In the fall of ’76 I was chatting with Paul Goddard, the eccentric and quite talented bass player of the Atlanta Rhythm Section. We discovered we both had adoration of progressive rock, and would have lively discussions about various players, bands, and arrangements. During one of our visits, I asked him if he had any favorite new artists. Without hesitation, he said, “The Dixie Dregs.”
Being a rock journalist and radio DJ of the progressive ilk, I prided myself on being up-to-date on all the current trends. But I was stumped with his answer. “Hmmm…I’ve never heard of them,” I responded. “What is their sound?”
In his typically clever way, Paul paused, staring off for a moment through his Coke bottle thick horn-rimmed glasses. “Well….they are indescribably delicious.”
He proceeded to tell me that they were an instrumental outfit that had just been signed to Capricorn Records (the home of The Allman Brothers, Marshall Tucker Band, Wet Willie and other southern rock jam bands). “The Dregs blend together so many styles of music, and they do it with such a great sense of melody and song structure, you just can’t help but like ‘em, even if you’re not into musicianship. Their first album is to be recorded soon, so be on the lookout for it next year.”
Eight months later, I am the Music Director at WVVX FM, “The Progressive Rock Voice of Chicago.” My mission was to listen to every single album that came to us, which, during some weeks, could be as many as thirty new releases. When a box of fresh product arrived from Polygram, the distributor of Capricorn, I was buzzed to see an odd cover featuring some hippie-lookin’ dudes jumping out of an airplane: Free Fall by the Dixie Dregs. Remembering Paul’s infatuation, I quickly moved it to the top of my stack of auditions for that day. An hour later, when the production room became available so I could use one for the turntables, I dropped the needle on the disc.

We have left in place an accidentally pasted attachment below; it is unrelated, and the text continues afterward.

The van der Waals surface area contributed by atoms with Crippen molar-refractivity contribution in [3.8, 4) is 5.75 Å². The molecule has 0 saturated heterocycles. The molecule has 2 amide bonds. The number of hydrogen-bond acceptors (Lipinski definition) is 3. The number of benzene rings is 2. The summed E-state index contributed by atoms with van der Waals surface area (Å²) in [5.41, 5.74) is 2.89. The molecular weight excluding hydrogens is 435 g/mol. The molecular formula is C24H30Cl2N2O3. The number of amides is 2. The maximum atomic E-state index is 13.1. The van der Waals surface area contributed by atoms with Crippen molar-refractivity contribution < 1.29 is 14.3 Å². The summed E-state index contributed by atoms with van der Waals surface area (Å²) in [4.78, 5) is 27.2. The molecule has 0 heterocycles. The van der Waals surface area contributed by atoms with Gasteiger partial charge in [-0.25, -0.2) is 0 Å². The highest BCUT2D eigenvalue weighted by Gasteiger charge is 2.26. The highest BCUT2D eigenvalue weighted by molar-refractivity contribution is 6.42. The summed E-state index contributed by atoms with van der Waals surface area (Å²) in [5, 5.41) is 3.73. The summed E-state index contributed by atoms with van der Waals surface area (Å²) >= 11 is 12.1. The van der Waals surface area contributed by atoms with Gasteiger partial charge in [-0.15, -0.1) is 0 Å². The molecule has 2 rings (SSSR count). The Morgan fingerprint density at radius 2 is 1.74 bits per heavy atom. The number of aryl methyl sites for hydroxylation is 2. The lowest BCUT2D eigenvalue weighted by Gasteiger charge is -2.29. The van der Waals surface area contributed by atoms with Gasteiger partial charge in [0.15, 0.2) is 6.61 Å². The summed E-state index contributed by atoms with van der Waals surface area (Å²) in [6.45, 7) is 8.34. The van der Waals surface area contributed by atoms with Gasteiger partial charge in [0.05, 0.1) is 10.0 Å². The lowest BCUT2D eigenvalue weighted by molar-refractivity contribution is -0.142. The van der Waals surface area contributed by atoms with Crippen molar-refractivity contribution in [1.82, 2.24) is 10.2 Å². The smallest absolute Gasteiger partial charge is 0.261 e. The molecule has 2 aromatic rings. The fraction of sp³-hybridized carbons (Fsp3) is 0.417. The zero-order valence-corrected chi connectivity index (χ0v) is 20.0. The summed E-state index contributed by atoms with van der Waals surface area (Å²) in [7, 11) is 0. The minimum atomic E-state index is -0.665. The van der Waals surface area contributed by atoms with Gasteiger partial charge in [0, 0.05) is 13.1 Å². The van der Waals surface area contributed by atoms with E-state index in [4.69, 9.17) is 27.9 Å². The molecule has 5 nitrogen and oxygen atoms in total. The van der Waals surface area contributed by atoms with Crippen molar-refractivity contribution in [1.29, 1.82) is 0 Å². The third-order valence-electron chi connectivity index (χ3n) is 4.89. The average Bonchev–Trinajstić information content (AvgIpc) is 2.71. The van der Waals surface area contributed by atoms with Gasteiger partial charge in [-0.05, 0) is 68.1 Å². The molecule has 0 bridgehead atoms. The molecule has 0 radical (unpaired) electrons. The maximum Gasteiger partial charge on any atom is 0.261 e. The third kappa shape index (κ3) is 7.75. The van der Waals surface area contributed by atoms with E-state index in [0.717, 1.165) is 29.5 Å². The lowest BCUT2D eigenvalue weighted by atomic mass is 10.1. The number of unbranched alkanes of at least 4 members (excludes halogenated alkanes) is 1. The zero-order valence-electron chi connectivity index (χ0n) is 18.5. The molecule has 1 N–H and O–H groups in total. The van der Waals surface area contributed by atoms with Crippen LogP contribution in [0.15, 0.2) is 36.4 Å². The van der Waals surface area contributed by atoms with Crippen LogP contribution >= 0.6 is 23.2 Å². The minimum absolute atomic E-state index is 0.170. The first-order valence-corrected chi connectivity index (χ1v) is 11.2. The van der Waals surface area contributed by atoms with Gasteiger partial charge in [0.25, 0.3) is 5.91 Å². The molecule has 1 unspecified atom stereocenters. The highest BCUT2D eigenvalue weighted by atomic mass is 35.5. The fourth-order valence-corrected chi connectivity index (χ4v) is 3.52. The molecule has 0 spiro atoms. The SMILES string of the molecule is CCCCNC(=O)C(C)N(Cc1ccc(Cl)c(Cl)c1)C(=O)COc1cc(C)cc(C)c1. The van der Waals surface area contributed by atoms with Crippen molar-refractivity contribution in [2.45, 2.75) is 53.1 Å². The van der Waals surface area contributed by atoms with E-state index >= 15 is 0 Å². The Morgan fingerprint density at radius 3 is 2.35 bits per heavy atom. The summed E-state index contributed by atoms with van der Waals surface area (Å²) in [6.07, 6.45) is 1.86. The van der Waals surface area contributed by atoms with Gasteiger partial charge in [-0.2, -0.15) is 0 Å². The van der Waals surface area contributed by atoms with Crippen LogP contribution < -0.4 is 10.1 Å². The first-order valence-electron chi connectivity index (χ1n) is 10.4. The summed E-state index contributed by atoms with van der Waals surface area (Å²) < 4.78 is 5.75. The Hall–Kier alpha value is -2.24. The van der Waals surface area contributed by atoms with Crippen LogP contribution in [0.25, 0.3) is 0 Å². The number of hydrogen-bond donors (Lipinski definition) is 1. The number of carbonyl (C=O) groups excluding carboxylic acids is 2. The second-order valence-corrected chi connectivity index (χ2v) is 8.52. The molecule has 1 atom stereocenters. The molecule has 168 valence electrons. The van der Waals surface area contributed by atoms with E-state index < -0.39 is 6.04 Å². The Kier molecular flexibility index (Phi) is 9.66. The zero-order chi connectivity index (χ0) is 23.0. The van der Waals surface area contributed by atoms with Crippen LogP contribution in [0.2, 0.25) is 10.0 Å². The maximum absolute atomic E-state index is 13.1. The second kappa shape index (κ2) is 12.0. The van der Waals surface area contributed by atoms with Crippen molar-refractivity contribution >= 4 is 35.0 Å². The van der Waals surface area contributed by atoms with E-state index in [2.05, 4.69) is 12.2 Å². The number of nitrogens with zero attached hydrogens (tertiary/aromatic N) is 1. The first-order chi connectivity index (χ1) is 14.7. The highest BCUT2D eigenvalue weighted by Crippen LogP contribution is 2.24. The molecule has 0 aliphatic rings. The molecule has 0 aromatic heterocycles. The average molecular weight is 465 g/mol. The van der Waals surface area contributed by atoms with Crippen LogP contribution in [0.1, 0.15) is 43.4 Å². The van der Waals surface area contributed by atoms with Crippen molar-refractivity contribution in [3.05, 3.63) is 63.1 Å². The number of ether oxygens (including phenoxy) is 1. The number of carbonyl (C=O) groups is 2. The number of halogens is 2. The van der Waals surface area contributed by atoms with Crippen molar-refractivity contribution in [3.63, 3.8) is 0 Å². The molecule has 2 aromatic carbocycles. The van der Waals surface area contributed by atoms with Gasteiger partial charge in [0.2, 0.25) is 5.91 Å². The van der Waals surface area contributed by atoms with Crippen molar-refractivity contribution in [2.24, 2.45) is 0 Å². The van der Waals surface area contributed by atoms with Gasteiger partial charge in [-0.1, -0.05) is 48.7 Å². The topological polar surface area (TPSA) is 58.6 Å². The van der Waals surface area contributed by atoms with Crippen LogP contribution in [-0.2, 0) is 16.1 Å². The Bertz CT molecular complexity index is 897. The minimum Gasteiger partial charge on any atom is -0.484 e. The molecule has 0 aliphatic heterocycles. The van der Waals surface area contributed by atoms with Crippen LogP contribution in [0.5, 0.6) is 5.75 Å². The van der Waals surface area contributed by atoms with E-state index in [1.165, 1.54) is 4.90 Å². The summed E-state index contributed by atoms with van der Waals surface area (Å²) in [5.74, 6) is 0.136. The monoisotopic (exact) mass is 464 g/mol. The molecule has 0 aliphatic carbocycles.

I was immediately mesmerized by the cornucopia of genres that defied easy categorization. The guitar playing of primary composer Steve Morse was incredibly varied in style, with techniques that was reminiscent of Jeff Beck, Gary Rossington, John McLaughlin, Richie Blackmore, Steve Howe, Chet Atkins, Leo Kottke, Roy Buchanan, and Neil Schon, to name but a few. Allen Sloan’s violin had elements of Jean Luc Ponty, Kenny Baker, Jerry Goodman, and Charlie Daniels. Keyboardist Stephen Davidowski was well versed in jazz, boogie woogie, fusion, and rock stylings. And the foundation of bassist Andy West and drummer Rod Morgenstein was adept at complex as well as solid rhythms that kept everything in sync.
When I met with our air staff the next day to go over new releases, I couldn’t stop raving about Free Fall, and declared that it would become an instant classic with our listeners. When asked for a description, I gave them Paul Goddard’s line, but they just stared at me. I then pointed to the mini-review I wrote on the album’s cover: “This is the best rockabluesicaljazzgrass you will ever hear,” and then proceeded to play them several cuts. Their collective eyes opened wide, grins came over their faces, and I knew they had been won over as well.